0
$\begingroup$

Once I have derived the variance of $\hat{\beta_1}$ as:

$\text{Var}(\hat{\beta_1})= \frac{\sigma^2}{\sum(x_i-\overline{x})^2}$

I would like to know how are affecting to this formula:

  • the size of the dataset $n$ and
  • the variance of residuals $\text{Var}(\varepsilon)$.

Any idea about how to check it? I mean i.e.: A higher $n$ will make $\text{Var}(\hat{\beta_1})$ increase/decrease, so on. I am really stuck on finding any kind of relationship between them.

$\endgroup$
  • 1
    $\begingroup$ If $\sigma^2$ isn't defined as $\operatorname{Var}(\varepsilon),$ then what is it? $\endgroup$ – whuber Jan 2 at 23:42
3
$\begingroup$

Nick is technically right. But note that if you assume that you have a series of random samples from the underlying population, larger sample sizes (larger $n$) cause $Var(\hat\beta)$ to decrease asymptotically.

To see this, note that $\frac{1}{n} \sum (x_i - \bar{x})^2 \overset{p}{\to} Var(x)$ so $\sum (x_i - \bar{x})^2 \overset{p}{\to} n \,Var(x) = \infty$ (where $\overset{p}{\to}$ denotes convergence in probability). So the denominator goes to infinity as the sample size increases. You can similarly show that the numerator converges to a constant (namely the variance of the errors). So the variance of $\hat\beta$ goes to $0$ as the sample size gets large.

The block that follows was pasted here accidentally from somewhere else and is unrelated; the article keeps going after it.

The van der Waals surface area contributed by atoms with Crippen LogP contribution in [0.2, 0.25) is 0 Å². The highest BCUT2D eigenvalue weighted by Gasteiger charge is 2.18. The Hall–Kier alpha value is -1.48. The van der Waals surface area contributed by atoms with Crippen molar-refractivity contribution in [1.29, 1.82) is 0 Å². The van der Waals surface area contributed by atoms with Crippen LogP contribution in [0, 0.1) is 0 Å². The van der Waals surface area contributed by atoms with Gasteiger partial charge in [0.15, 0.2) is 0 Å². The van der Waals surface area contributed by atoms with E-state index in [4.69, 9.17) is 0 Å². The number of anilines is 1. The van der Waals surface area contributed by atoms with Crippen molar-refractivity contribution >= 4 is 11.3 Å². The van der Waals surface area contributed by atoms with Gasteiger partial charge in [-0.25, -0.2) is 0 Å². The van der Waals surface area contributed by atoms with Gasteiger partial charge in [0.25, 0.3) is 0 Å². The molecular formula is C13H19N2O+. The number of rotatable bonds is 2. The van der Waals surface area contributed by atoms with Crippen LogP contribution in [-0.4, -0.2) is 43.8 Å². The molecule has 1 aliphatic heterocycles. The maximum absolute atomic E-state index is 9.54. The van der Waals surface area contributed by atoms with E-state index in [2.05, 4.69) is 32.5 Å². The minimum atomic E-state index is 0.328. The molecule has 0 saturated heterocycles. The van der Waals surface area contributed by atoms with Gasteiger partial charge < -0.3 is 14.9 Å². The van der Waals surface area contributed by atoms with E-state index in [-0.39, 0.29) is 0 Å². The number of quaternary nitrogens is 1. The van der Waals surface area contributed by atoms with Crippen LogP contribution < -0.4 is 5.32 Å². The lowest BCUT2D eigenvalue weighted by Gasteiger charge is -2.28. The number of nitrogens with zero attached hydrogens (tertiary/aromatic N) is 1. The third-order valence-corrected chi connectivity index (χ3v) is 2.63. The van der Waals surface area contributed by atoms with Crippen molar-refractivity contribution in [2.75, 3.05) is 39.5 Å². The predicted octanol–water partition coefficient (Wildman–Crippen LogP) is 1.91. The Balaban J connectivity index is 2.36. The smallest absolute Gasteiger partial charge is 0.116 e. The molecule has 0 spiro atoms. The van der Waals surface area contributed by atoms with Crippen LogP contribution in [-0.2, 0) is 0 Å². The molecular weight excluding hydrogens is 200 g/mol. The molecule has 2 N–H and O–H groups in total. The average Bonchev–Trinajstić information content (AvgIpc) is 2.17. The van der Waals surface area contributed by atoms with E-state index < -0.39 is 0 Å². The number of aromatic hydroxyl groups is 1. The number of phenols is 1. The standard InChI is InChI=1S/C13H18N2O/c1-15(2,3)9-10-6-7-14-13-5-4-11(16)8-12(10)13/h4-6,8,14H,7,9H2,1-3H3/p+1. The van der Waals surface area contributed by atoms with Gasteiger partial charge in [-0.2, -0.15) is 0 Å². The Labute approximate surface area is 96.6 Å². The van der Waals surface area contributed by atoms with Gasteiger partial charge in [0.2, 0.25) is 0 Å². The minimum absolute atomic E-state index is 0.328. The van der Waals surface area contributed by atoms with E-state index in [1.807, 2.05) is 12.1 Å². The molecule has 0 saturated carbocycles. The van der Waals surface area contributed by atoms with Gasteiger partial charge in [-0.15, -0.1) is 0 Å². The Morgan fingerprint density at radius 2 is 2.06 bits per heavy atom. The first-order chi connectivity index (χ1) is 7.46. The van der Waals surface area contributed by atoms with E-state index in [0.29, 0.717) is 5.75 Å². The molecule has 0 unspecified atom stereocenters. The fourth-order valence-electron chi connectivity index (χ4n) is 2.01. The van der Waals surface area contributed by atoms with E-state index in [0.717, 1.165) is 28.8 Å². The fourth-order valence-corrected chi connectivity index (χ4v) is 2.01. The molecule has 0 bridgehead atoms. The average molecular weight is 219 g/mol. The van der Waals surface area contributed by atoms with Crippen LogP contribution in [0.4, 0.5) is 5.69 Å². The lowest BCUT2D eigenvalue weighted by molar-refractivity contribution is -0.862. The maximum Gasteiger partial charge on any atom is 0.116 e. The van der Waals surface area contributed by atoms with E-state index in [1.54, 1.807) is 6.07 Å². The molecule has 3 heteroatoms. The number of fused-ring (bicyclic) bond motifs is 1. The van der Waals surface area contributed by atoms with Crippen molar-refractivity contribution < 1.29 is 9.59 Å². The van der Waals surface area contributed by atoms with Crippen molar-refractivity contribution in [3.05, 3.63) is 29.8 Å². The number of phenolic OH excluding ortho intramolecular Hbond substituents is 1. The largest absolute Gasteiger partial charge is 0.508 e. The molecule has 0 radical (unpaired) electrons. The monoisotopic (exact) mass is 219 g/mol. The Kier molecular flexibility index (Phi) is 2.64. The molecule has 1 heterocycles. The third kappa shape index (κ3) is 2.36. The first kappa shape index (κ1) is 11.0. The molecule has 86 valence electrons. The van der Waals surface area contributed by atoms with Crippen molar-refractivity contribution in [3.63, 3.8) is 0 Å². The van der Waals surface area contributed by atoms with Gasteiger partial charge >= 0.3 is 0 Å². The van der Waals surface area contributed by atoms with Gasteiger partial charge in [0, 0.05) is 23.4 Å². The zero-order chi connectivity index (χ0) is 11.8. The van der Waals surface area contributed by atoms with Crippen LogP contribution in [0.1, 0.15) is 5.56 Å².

| cite | improve this answer | |
$\endgroup$
1
$\begingroup$

Just look at the formula. A larger n won't definitely make $Var(\hat{\beta}_1)$ increase or decrease. The variance only depends how spread out the data is from the mean. You could have a very large n, with data points that are close to $\bar{x}$ (and therefore, a very large variance) or you could have a very large n with data points that are spread out, and have a small variance. It's not directly influenced by the number of data points.

Then as whuber mentioned, $\sigma^2$ is the variance of the errors (which we usually estimate with the variance of the residuals). According to the formula, a larger error variance will result in a larger variance in $Var(\hat{\beta}_1)$.

| cite | improve this answer | |
$\endgroup$

Your Answer

By clicking “Post Your Answer”, you agree to our terms of service, privacy policy and cookie policy

Not the answer you're looking for? Browse other questions tagged or ask your own question.